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How to Think Straight About Psychology,9780321047137

How to Think Straight About Psychology

by
Edition:
6th
ISBN13:

9780321047137

ISBN10:
0321047133
Format:
Paperback
Pub. Date:
7/1/2000
Publisher(s):
Prentice Hall
List Price: $26.00
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Summary

"This popular book on applying critical thinking techniques to standard concepts in psychology and teaches how to recognize and critically appraise pseudoscience." In particular, this book provides tips on evaluating claims that arise in discussions of psychology in the media and self-help literature. By boldly examining common misconceptions in psychology, this book helps readers become more critical and discriminating consumers of psychological information." For anyone interested in psychology.

Table of Contents

Preface xi
Psychology Is Alive and Well (and Doing Fine Among the Sciences)
1(22)
The Freud Problem
1(1)
The Diversity of Modern Psychology
2(4)
Implications of Diversity
3(3)
Unity in Science
6(2)
What, Then, Is Science?
8(9)
Systematic Empiricism
9(1)
Publicly Verifiable Knowledge: Replication and Peer Review
10(5)
Empirically Solvable Problems: Scientists' Search for Testable Theories
15(2)
Psychology and Folk Wisdom: The Problem With ``Common Sense''
17(3)
Psychology As A Young Science
20(1)
Summary
21(2)
Falsifiability: How to Foil Little Green Men in the Head
23(16)
Theories and The Falsifiability Criterion
24(12)
The Theory of Knocking Rhythms
25(1)
Freud and Falsifiability
26(2)
The Little Green Men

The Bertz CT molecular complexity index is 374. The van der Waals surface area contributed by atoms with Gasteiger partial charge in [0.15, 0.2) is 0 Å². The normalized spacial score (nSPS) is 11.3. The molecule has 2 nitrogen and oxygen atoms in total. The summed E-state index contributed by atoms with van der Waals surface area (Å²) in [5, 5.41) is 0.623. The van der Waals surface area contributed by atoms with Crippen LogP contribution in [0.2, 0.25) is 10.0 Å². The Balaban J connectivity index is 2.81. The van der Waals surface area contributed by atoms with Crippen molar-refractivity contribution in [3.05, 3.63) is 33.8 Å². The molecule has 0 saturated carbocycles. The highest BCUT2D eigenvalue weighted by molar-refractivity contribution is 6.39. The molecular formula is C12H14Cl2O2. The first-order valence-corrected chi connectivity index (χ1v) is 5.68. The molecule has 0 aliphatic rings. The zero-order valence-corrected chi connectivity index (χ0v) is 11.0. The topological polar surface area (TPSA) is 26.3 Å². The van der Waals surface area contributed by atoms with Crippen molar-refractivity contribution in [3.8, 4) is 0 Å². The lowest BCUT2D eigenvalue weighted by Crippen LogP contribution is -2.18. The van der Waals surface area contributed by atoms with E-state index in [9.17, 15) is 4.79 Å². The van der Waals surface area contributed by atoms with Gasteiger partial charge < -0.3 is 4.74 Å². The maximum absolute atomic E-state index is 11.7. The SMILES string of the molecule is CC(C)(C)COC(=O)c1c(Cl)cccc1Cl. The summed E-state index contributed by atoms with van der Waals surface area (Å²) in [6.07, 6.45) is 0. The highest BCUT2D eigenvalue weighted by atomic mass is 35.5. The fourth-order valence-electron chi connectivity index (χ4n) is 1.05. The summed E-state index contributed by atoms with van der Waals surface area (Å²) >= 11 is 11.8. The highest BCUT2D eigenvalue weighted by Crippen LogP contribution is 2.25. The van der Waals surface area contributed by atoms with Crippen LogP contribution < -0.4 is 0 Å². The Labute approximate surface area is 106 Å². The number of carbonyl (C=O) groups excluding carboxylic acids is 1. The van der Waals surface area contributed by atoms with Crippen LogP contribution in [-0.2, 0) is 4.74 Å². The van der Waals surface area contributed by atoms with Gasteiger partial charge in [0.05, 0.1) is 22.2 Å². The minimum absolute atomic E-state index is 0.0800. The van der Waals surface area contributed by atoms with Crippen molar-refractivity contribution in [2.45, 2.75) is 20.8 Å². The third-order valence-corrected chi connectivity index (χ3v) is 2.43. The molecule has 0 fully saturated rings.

28(2)
Not All Confirmations Are Equal
30(1)
Falsifiability and Folk Wisdom
30(1)
The Freedom to Admit a Mistake
31(3)
Thoughts Are Cheap
34(2)
Errors in Science: Getting Closer to the Truth
36(2)
Summary
38(1)
Operationism and Essentialism: ``But, Doctor, What Does It Really Mean?''
39(16)
Why Scientists Are Not Essentialists
39(5)
Essentialists Like to Argue About the Meaning of Words
40(1)
Operationists Link Concepts to Observable Events
41(2)
Scientific Concepts Evolve
43(1)
Operational Definitions In Psychology
44(10)
Operationism as a Humanizing Force
46(2)
Essentialist Questions and the Misunderstanding of Psychology
48(2)
Operationism and the Phrasing of Psychological Questions
50(4)
Summary
54(1)
Testimonials and Case Study Evidence: Placebo Effects and the Amazing Randi
55(20)
Stages of Scientific Investigation
56(2)
Why Testimonials Are Worthless: Placebo Effects
58(3)
The ``Vividness'' Problem
61(9)
The Overwhelming Impact of the Single Case
65(2)
What to Do About the Vividness Problem
67(2)
The Amazing Randi: Fighting Fire with Fire
69(1)
Testimonials Open The Door To Pseudoscience
70(4)
Summary
74(1)
Correlation and Causation: Birth Control by the Toaster Method
75(12)
Pearson and Tuberculosis
76(1)
The Third-Variable Problem: Goldberger and Pellagra
77(4)
Why Goldberger's Evidence Was Better
78(3)
The Directionality Problem
81(1)
Selection Bias
82(4)
Summary
86(1)
Getting Things Under Control: The Case of Clever Hans